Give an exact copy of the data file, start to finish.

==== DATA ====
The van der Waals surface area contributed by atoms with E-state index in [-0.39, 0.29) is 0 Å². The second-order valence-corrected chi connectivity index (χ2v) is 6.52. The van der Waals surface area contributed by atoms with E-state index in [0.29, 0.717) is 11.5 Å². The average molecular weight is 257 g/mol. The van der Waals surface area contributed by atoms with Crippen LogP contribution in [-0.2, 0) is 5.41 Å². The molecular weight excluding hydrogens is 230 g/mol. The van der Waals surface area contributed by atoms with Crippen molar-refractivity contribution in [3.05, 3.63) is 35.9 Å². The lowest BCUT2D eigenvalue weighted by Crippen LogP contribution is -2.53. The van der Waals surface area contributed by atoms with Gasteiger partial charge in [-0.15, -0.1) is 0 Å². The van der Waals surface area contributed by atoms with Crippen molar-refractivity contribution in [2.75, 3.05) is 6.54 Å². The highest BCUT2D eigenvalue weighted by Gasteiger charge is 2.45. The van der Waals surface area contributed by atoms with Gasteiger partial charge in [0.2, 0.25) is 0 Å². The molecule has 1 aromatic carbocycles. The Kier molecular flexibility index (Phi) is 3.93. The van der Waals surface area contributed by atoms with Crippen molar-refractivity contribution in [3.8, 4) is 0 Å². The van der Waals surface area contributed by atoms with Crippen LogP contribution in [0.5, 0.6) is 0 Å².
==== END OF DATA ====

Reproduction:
The van der Waals surface area contributed by atoms with E-state index in [-0.39, 0.29) is 0 Å². The second-order valence-corrected chi connectivity index (χ2v) is 6.52. The van der Waals surface area contributed by atoms with E-state index in [0.29, 0.717) is 11.5 Å². The average molecular weight is 257 g/mol. The van der Waals surface area contributed by atoms with Crippen LogP contribution in [-0.2, 0) is 5.41 Å². The molecular weight excluding hydrogens is 230 g/mol. The van der Waals surface area contributed by atoms with Crippen molar-refractivity contribution in [3.05, 3.63) is 35.9 Å². The lowest BCUT2D eigenvalue weighted by Crippen LogP contribution is -2.53. The van der Waals surface area contributed by atoms with Gasteiger partial charge in [-0.15, -0.1) is 0 Å². The van der Waals surface area contributed by atoms with Crippen molar-refractivity contribution in [2.75, 3.05) is 6.54 Å². The highest BCUT2D eigenvalue weighted by Gasteiger charge is 2.45. The van der Waals surface area contributed by atoms with Gasteiger partial charge in [0.2, 0.25) is 0 Å². The molecule has 1 aromatic carbocycles. The Kier molecular flexibility index (Phi) is 3.93. The van der Waals surface area contributed by atoms with Crippen molar-refractivity contribution in [3.8, 4) is 0 Å². The van der Waals surface area contributed by atoms with Crippen LogP contribution in [0.5, 0.6) is 0 Å².